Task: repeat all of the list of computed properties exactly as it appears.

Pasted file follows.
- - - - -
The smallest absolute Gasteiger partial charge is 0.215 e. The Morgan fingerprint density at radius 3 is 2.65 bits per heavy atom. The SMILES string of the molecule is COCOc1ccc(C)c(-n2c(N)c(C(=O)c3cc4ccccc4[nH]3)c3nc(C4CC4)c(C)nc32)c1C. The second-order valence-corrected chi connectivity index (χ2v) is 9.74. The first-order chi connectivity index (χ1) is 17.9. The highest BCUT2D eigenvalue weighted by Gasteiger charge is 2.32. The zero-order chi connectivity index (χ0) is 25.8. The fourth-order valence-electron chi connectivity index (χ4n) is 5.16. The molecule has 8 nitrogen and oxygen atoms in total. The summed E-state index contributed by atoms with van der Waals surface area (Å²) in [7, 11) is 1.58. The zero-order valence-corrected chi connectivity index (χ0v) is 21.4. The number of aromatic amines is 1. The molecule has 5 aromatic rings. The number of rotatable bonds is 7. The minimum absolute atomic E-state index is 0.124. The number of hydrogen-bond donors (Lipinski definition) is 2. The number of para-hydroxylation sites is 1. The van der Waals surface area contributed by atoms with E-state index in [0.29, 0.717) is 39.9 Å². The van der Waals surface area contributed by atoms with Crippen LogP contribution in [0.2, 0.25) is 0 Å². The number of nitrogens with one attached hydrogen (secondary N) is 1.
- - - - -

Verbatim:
The smallest absolute Gasteiger partial charge is 0.215 e. The Morgan fingerprint density at radius 3 is 2.65 bits per heavy atom. The SMILES string of the molecule is COCOc1ccc(C)c(-n2c(N)c(C(=O)c3cc4ccccc4[nH]3)c3nc(C4CC4)c(C)nc32)c1C. The second-order valence-corrected chi connectivity index (χ2v) is 9.74. The first-order chi connectivity index (χ1) is 17.9. The highest BCUT2D eigenvalue weighted by Gasteiger charge is 2.32. The zero-order chi connectivity index (χ0) is 25.8. The fourth-order valence-electron chi connectivity index (χ4n) is 5.16. The molecule has 8 nitrogen and oxygen atoms in total. The summed E-state index contributed by atoms with van der Waals surface area (Å²) in [7, 11) is 1.58. The zero-order valence-corrected chi connectivity index (χ0v) is 21.4. The number of aromatic amines is 1. The molecule has 5 aromatic rings. The number of rotatable bonds is 7. The minimum absolute atomic E-state index is 0.124. The number of hydrogen-bond donors (Lipinski definition) is 2. The number of para-hydroxylation sites is 1. The van der Waals surface area contributed by atoms with E-state index in [0.29, 0.717) is 39.9 Å². The van der Waals surface area contributed by atoms with Crippen LogP contribution in [0.2, 0.25) is 0 Å². The number of nitrogens with one attached hydrogen (secondary N) is 1.